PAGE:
This is the story of Dr. John Snow and the development of modern epidemiology and germ theory. As a history of science read, this book is very good. It has lots of drama and reads like a mystery. I did learn about Snows research into anesthesia, something I didn't know about. Most of the book centers around the cholera outbreak in London and Snow's work to counter the generally accepted miasma theory. This is a great book for young researchers to see how prevailing paradigms can be completely wrong, yet generally accepted and even unquestioned.
Ms. Atkinson's writing is silky smooth constantly going down little lanes full of character details. I was totally drawn in to this book which is full of tension. The biggest tension is between the smooth, slow pace of the sentences and the feeling something big is just around the corner. When that big thing comes, it really isn't as big as the details of the characters' lives. For some readers, this is a let down; for me, this is an honest approach, very grounded, very real. I can't wait for more of Kate's voice.
While I am not nuts over self improvement books, time management is something that does interest me. Allen has gotten a lot of hype going on around this book. That kind of turned me off, and all the people on Amazon.com writing how this book changed their lives also made me hesitate. I gave in after all, and cannot say I was disappointed was just as bad as I thought it would be.
For me, the best book on time management is Covey's book The Seven Habits of HIghly Effective People. What that book had and Allen's does not is just how to use larger strategic orientation in order to make decisions about what exactly is actionable and not, what needs to go into a To Do list, etc. Allen spends almost all the book telling the reader to go buy folders and filing cabinets. As is normal for current business books, the author must mention how great he is and all the consulting he has done.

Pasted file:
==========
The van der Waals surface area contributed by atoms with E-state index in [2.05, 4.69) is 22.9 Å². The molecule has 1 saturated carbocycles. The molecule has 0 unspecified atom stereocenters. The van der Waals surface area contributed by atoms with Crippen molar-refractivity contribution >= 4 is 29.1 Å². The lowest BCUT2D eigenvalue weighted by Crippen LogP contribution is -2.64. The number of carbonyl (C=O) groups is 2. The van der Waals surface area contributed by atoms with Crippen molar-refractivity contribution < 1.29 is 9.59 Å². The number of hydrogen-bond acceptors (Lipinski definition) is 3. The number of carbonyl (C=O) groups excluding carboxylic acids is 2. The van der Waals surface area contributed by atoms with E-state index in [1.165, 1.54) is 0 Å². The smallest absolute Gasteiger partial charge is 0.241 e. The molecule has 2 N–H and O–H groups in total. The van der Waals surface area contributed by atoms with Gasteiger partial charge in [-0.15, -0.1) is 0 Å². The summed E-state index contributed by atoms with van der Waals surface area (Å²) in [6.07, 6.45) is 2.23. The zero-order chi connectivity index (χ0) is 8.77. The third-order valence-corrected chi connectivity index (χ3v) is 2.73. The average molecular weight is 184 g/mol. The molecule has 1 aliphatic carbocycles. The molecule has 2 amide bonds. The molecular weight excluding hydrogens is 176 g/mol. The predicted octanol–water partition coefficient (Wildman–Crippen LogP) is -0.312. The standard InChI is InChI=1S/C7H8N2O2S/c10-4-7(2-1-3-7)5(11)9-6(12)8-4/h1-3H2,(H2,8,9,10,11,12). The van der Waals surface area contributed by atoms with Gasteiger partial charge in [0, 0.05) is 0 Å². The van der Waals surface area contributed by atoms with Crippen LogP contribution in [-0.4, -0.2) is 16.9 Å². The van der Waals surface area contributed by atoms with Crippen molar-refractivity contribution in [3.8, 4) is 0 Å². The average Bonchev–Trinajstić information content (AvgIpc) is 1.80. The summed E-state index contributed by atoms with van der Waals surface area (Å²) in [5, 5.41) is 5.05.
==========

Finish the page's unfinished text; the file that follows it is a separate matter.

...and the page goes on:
This bothered me in a big way because of all the stories Allen told of "High Level" managers he had helped. It seemed they did not quite understand such concepts as putting projects into folders, rather then the floor, and of making schedules! WOW, that is the state of American management--they need to hire someone like Allen to tell them how to buy folders! On the other hand, if this book could be cut down to about 20 pages, the system of thoughts, lists, actions, and projects is useful. The program ThinkingRock seems to do all this very well.
GREAT, GREAT, GREAT. This book follows on to Pattern Recognition, and while it is not a direct sequel, it shares the same future (present?). Gibson has captured perfectly the future, which happens to be today. The narrative reads just like a science fiction thriller, but the science fiction devices are all things from our current world. Most importantly, everything is touched by marketing. This, of course, is why I love Gibson's recent work so much. The flavor is like PKD, there is a lot of cynicism here, with a much more consistent style. Gibson's big advantage is that he takes marketing as a key part of who everyone interprets the reality around them. Not a critical analysis of it, but a reality check--the future has arrived, and it is all about consumption.
I especially loved the dead-pan delivery of Robertson Dean, which captures Gibson prose very well.